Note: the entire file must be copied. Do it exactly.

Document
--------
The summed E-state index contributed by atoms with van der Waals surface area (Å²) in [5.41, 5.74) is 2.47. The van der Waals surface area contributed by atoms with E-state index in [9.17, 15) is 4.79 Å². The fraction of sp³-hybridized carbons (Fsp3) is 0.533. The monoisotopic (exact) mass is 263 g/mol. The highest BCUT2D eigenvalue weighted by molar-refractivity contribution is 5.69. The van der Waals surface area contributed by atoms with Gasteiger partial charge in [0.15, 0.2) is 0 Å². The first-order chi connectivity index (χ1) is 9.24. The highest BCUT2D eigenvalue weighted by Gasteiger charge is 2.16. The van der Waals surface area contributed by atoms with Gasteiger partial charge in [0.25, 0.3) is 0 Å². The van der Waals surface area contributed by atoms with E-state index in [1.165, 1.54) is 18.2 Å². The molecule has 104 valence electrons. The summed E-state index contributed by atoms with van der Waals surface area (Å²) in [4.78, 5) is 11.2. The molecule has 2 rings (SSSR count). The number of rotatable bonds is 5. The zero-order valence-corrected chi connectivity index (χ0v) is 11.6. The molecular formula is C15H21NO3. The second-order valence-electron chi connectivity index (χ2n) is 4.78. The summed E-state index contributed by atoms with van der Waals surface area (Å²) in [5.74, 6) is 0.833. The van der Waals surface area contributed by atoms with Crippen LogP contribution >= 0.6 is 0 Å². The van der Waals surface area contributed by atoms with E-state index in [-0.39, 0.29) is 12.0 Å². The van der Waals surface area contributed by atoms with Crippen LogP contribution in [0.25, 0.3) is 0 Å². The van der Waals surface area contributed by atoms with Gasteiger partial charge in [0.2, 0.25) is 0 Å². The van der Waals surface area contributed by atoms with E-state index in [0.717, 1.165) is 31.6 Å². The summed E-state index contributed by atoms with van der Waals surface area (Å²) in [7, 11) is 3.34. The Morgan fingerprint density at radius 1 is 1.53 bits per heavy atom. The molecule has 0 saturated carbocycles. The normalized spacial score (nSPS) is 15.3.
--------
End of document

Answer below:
The summed E-state index contributed by atoms with van der Waals surface area (Å²) in [5.41, 5.74) is 2.47. The van der Waals surface area contributed by atoms with E-state index in [9.17, 15) is 4.79 Å². The fraction of sp³-hybridized carbons (Fsp3) is 0.533. The monoisotopic (exact) mass is 263 g/mol. The highest BCUT2D eigenvalue weighted by molar-refractivity contribution is 5.69. The van der Waals surface area contributed by atoms with Gasteiger partial charge in [0.15, 0.2) is 0 Å². The first-order chi connectivity index (χ1) is 9.24. The highest BCUT2D eigenvalue weighted by Gasteiger charge is 2.16. The van der Waals surface area contributed by atoms with Gasteiger partial charge in [0.25, 0.3) is 0 Å². The van der Waals surface area contributed by atoms with E-state index in [1.165, 1.54) is 18.2 Å². The molecule has 104 valence electrons. The summed E-state index contributed by atoms with van der Waals surface area (Å²) in [4.78, 5) is 11.2. The molecule has 2 rings (SSSR count). The number of rotatable bonds is 5. The zero-order valence-corrected chi connectivity index (χ0v) is 11.6. The molecular formula is C15H21NO3. The second-order valence-electron chi connectivity index (χ2n) is 4.78. The summed E-state index contributed by atoms with van der Waals surface area (Å²) in [5.74, 6) is 0.833. The van der Waals surface area contributed by atoms with Crippen LogP contribution >= 0.6 is 0 Å². The van der Waals surface area contributed by atoms with E-state index in [-0.39, 0.29) is 12.0 Å². The van der Waals surface area contributed by atoms with Crippen LogP contribution in [0.25, 0.3) is 0 Å². The van der Waals surface area contributed by atoms with Gasteiger partial charge in [0.2, 0.25) is 0 Å². The van der Waals surface area contributed by atoms with E-state index in [0.717, 1.165) is 31.6 Å². The summed E-state index contributed by atoms with van der Waals surface area (Å²) in [7, 11) is 3.34. The Morgan fingerprint density at radius 1 is 1.53 bits per heavy atom. The molecule has 0 saturated carbocycles. The normalized spacial score (nSPS) is 15.3.